UBC Faculty Research and Publications

United-Atom Molecular Dynamics Study of the Mechanical and Thermomechanical Properties of an Industrial Epoxy Maicas, Riki; Yungerman, Irena; Weber, Yarden B.; Srebnik, Simcha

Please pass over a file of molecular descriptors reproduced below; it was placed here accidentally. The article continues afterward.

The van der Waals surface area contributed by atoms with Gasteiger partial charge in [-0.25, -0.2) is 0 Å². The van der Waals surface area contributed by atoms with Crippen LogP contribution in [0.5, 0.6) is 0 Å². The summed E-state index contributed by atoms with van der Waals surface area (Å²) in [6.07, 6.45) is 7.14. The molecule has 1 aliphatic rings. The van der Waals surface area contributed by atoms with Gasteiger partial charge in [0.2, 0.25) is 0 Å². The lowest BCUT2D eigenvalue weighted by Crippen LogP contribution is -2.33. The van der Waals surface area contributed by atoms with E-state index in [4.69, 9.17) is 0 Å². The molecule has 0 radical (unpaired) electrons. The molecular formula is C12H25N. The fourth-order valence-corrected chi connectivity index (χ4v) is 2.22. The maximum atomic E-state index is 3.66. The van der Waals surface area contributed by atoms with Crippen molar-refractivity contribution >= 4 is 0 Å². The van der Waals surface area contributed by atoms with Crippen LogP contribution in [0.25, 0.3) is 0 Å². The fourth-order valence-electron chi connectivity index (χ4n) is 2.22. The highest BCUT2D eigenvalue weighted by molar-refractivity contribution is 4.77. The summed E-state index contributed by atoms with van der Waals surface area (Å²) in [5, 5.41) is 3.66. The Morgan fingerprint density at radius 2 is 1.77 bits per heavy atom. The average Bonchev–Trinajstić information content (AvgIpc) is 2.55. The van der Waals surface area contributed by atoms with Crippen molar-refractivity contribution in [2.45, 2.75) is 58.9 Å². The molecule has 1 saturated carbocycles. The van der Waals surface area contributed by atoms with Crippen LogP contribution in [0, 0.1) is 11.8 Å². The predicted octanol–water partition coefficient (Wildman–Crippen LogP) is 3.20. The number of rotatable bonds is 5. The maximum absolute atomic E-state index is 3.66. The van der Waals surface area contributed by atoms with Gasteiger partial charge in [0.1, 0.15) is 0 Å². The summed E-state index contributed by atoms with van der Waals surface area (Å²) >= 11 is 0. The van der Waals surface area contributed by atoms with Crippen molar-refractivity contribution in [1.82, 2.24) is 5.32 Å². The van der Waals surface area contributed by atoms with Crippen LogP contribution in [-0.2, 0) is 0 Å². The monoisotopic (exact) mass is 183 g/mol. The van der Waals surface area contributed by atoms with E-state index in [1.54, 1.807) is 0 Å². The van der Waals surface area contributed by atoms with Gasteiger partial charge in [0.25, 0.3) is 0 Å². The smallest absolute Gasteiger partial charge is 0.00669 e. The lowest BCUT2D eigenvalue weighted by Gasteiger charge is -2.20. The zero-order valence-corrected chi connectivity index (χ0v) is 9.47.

Epoxy resins are the most commonly used adhesives in industry due to their versatility, low cost, low toxicity, low shrinkage, high strength, resistance to moisture, and effective electrical resistance. These diverse properties can be tailored based on the chemical structure of the curing agent and the conditions of the curing process. Molecular simulations of epoxy resins have gained attention in recent years as a means to navigate the vast choice of chemical agents and conditions that will give the required properties of the resin. This work examines the statistical uncertainty in predicting thermodynamic and mechanical properties of an industrial epoxy resin using united atom molecular dynamics simulation. The results are compared with experimental measurements of the elastic modulus, Poisson’s ratio, and the glass transition temperature obtained at different temperatures and degrees of curing. The decreasing trend of the elastic modulus with increasing temperature is accurately captured by the simulated model, though the uncertainty in the calculated average is large. The glass transition temperature is expectedly overpredicted due to the high rates accessible to molecular simulations. We find that Poisson’s ratio is particularly sensitive to sample anisotropy as well as the method of evaluation, which explains the lack of consistent trends previously observed with molecular simulation at different degrees of crosslinking and temperatures.

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